Clippinger’s book details the work experiences of a railroad telegraph operator in the late 1860’s. It has chapters grouped into four “Epochs” corresponding to the four major towns/locales where Sam Johnson worked: Princeton, Indiana, Wasatch, Indiana, Newtown, Indiana, and Poverty Flat, California.

Based on my knowledge of railroads it appears the first epoch in Princeton was working for the Pennsylvania Railroad. The author gives the reader an excellent picture of the grueling hours and exhausting conditions a station agent/telegrapher faced working in a local train station in the late 1860’s. In Johnson’s case the work was made even more arduous because he contracted malaria shortly after he arrived at Princeton.

  It is obvious the author has changed the names of the towns but a little checking of Google maps reveals the following: 

  There is a town of Princeton, Indiana, however, the description of the towns on the rail line to the east and west of Princeton match the towns to the east and west of Pierceton, Indiana. The town of Wasatch, Indiana is a deliberate pseudonym; details in the book indicate it is west of Fort Wayne which would suggest it could be the town of Warsaw, Indiana. As a guess I think the author may have chosen a pseudonym for Pierceton because of his having contracted malaria there and the name Wasatch because of his very poor opinion of the place.

There is no town of Conroy, Ohio but there is a town of Convoy which matches the book description of its location and there is a Poverty Flat, California however, it is south of Sacramento and not in the eastern foothills. I would guess that the Poverty Flat of Clippingers book is now known by some other name just like the 1860’s town of Hangtown, California is now known as Placerville.


In the early 1970s, the Union Pacific's General Traffic Agent in Cincinnati was Farrell Beggs.  Sharp dresser, his suits did not come off the rack.  The railroads furnished off line agents with a list of missing cars.  Those cars were either owned by the railroad, leased by the railroad or had a customer's freight on board.  By nature of the market, the Union Pacific hauled a lot of PFE/UPFE/SPFE refrigerated cars with plug doors.  Farrell was driving on the east side of Cincinnati area, possibly between Norwood and Madera, when he spotted a lone 'PFE' car on a siding normally used by coal hoppers.  The car was on the 'missing' list. He stopped, ascertained the refrigeration unit was not running and the seals were in tact.  He proceeded to the nearest grocery store and borrowed a few milk cases which would allow him to get high enough to break the seals and rotate the handle to open the plug door.  Unbeknown to Farrell, the car had been loaded three months before with 90,000 pounds of cabbage.  Now stop for a moment and imagine what 45 tons of cabbage would look like after three months of Summer.  As soon as the plug door popped out, gallons and gallons of liquid poured out, ruining a very nice suit.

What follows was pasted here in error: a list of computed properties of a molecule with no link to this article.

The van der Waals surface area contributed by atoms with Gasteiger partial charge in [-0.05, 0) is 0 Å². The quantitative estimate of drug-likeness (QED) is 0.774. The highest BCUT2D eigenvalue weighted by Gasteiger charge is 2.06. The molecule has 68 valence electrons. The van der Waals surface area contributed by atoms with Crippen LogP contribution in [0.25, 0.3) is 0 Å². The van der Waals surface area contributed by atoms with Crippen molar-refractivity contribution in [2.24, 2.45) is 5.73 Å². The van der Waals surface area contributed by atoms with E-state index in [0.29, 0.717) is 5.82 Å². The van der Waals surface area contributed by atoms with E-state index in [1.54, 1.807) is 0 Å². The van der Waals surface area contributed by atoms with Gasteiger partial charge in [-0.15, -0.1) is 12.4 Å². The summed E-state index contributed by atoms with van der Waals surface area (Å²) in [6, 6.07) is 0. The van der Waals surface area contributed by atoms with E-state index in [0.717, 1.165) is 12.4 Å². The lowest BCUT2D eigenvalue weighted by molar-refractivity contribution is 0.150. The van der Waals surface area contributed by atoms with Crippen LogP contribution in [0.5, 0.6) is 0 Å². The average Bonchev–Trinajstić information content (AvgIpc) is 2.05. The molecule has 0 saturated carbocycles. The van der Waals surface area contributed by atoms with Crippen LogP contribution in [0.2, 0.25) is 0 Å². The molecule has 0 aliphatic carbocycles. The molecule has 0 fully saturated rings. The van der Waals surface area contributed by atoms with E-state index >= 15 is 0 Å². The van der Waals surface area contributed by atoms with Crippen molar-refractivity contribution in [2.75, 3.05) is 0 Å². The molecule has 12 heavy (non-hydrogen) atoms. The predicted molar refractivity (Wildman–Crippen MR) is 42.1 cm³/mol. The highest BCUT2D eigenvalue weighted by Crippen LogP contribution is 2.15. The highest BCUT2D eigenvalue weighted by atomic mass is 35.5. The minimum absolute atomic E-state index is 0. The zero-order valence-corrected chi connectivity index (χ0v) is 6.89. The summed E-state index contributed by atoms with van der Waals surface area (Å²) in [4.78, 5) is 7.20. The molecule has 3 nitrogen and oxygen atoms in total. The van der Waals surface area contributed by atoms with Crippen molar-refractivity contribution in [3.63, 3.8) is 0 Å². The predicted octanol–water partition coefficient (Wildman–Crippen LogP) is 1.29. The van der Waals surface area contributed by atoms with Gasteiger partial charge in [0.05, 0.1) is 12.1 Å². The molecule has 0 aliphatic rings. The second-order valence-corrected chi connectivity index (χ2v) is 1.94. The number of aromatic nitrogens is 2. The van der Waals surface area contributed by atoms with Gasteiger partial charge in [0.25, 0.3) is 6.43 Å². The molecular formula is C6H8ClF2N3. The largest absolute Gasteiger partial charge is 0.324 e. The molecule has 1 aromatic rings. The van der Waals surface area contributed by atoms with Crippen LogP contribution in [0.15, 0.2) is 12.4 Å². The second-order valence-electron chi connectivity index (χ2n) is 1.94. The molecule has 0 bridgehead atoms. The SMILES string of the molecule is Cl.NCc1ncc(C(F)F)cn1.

John in Lansing, ILL

Last edited by rattler21

John, That reminds me of the night  I was working at Buckeye yard in Hilliard, Ohio.  Conrail had just become Norfolk Southern and our respective computers were not talking to one another from the NS side to the Conrail side. I was inspecting cars in the receiving yard on third trick. I noticed a foul smell much worse than the normal foul smells in a rail yard. As I approached a reefer car the smell was getting much much worse. I noticed a trail of an oily substance in the ballast that ended under the plug door track. I shined my lantern on the door and noticed it was shimmering. I though that maybe something was leaking so I looked a little harder at the door. Much to my surprise the plug door and a few feet on either side of the door was covered in maggots! The shimmering was hundreds of thousands of the squirmy worms. I called the car number in to the yardmaster and found that that car had been missing for several weeks. The fuel tank was empty and the car had a load of meat. The car was directly across from the engine house fuel pad and those guys were throwing a hobo fit about the stench. The yardmaster spotted the car on the shop lead and eventually the haz mat company they use came out and removed the rotted meat and steam cleaned the inside of the reefer. After that any refrigerator car that came into the yard had to have at least 200 gallons of diesel in the tanks, if not, they were switched out and spotted on the caboose tracks for fuel.  Doug